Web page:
Twitter to the rescue?

By Allison Kennedy, Social Media Strategist

“Don’t you know, social networking solves everything?” says a commenter on facebook in reply to an initiative created by BBH interns to help raise awareness by giving 4 homeless men in New York City pre-paid cellphones and access to Twitter.  Judging by this user’s additional comments, it is clear his first rhetorical question should have included “[insert eye roll here].”

Up until recently, I would have been right there with him – until I realized the power that social networks can actually harness, and the real change they can actually bring about.

From the streets in Cairo, where protestors graciously thanked facebook for existing as a platform to start their revolution, to the streets in New York, social media has become a force to be reckoned with.  But what does it take for social media to ignite and sustain a movement?

Just like other forms of technology, social media needs to be constantly evolving – sending an e-vite or creating a cause page is no longer sufficient.   To break through the clutter, those using social media as a channel need to be constantly changing their approach to disrupt our usual behaviors, and give us a reason to take notice.

I had the opportunity to speak with the BBH team that developed Underheard in NY, the project that gave 4 homeless men pre-paid cellphones to allow them to tweet their stories and day-to-day thoughts.  Rosemary Melchior, Robert Weeks and Willy Wang were issued the challenge to do something good, famously, which Melchior and her team interpreted as, “make people listen.”

The great thing about Twitter is there are such low barriers to enter since you can use it on a prepaid cellphone; you don’t have to have a computer.  And that’s it; your voice is out there – [Twitter is the] most accessible platform out there.

[…] We didn’t ask for anything but to have people [follow and] retweet them.  People decided that wasn’t enough – they wanted to help out in other ways. Social media makes these communities possible. (Weeks)

When asked about the criticism that the approximate $1,000 in funding could have gone to more conventional use, Zac Sax, creative at BBH, explained that this concern “initially came up when project launched.”  Since then, Sax says, “the community [we’ve built] has come to these guys’ aid.  As much as you can help someone in the short term with these [traditional] resources, having an entire community upwards of 4,000 people [has proven] far more valuable.”

The Underheard in NY team is not alone in their quest to bring about change in a unique way.  BBH interns, Jana Heiss, Caroline Chambers and Lisa Taber are tackling the same do something good, famously challenge by championing social media to raise awareness for breast cancer prevention and early detection.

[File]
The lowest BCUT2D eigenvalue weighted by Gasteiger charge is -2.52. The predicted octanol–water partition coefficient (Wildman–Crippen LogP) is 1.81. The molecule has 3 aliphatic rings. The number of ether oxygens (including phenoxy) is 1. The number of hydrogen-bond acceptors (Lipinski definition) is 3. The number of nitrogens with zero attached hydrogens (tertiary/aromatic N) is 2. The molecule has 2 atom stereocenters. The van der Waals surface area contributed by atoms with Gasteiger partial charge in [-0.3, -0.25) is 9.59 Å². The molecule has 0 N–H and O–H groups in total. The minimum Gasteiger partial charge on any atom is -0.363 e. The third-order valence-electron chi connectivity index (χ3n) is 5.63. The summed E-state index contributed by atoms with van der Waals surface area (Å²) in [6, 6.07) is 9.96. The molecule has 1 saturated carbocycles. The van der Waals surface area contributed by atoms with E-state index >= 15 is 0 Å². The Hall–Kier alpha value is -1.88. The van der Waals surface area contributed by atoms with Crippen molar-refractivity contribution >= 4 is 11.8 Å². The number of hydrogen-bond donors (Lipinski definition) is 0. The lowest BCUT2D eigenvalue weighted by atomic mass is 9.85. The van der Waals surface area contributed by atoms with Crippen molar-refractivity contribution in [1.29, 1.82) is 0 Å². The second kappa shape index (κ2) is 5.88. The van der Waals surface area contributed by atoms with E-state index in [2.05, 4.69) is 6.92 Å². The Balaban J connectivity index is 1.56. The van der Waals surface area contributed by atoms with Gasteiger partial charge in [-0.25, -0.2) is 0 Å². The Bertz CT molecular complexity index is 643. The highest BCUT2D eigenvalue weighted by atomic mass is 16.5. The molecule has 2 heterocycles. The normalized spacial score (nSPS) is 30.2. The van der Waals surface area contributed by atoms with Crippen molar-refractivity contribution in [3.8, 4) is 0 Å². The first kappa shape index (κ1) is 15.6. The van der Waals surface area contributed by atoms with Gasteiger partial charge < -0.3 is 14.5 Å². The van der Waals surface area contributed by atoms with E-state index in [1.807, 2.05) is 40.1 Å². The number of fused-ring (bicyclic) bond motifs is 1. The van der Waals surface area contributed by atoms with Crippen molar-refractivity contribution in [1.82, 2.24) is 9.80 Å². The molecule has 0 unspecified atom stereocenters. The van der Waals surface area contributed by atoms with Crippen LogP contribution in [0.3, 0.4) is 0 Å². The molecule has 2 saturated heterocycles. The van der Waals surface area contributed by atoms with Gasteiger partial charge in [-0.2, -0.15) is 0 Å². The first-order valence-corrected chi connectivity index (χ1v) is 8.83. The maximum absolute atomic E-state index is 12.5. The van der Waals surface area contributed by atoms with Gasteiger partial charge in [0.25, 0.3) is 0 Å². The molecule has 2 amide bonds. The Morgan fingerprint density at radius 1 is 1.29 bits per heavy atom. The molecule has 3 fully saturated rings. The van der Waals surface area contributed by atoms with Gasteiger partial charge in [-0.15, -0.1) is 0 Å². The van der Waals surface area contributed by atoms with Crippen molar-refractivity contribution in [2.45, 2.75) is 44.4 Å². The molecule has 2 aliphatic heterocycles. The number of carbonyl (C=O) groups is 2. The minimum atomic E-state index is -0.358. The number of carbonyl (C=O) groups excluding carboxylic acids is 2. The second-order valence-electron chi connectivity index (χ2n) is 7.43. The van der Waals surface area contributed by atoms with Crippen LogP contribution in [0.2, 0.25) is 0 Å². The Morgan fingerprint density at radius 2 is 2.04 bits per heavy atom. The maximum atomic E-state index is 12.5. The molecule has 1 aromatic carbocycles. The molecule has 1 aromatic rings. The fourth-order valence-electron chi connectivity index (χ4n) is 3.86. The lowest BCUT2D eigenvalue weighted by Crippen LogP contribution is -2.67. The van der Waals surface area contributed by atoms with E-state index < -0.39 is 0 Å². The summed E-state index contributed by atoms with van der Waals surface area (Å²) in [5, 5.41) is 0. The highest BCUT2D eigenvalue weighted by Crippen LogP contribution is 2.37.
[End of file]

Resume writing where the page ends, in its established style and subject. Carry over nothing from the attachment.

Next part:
“We knew that this is a saturated market, and wanted to take a unique approach,” Taber says.  Man Cans 2011 is doing so by targeting men in their 20s and 30s, a demographic that has not traditionally been given a reason or opportunity to interact with breast cancer, by asking them to consider “a world without woman’s boobs.”

Using humor and digital platforms to connect to their demo, Man Cans is creating a calendar that depicts “iconic boob moments” featuring (you guessed it), men.  The calendar, which the team hopes will spread online, will be distributed as a monthly physical reminder for men to share responsibility for the breast health of the women in their lives.

This message wouldn’t have been as effective if executed on a t-shirt or as a walk, Taber tells me.  It had to be done in a way young men could feel comfortable interacting with and sharing the subject matter.

From protests abroad, to local and national awareness campaigns, social media is leveling the playing field.  It is not giving people a voice, as some have suggested – social media is making everyone’s voice equal and accessible.  And if used the right way, it is amplified and brought to the ears of people who wouldn’t otherwise be listening.

Wael Ghonim, the activist who became a symbol of the Egyptian revolution said after Hosni Mubarak stepped down, “I’ve always said that if you want to liberate a society just give them the Internet.”

To the facebook commenter who originally got me thinking about this – no, I didn’t know that social networking solves everything.  At least I hadn’t thought so before, but I do believe (to a certain degree) it’s possible now.

For more information on these initiatives, check out:   and follow:

To be a part of the Man Cans 2011 calendar (shooting in NYC on Saturday, Feb 26 – act quickly!) or to get your copy once it’s done, please visit: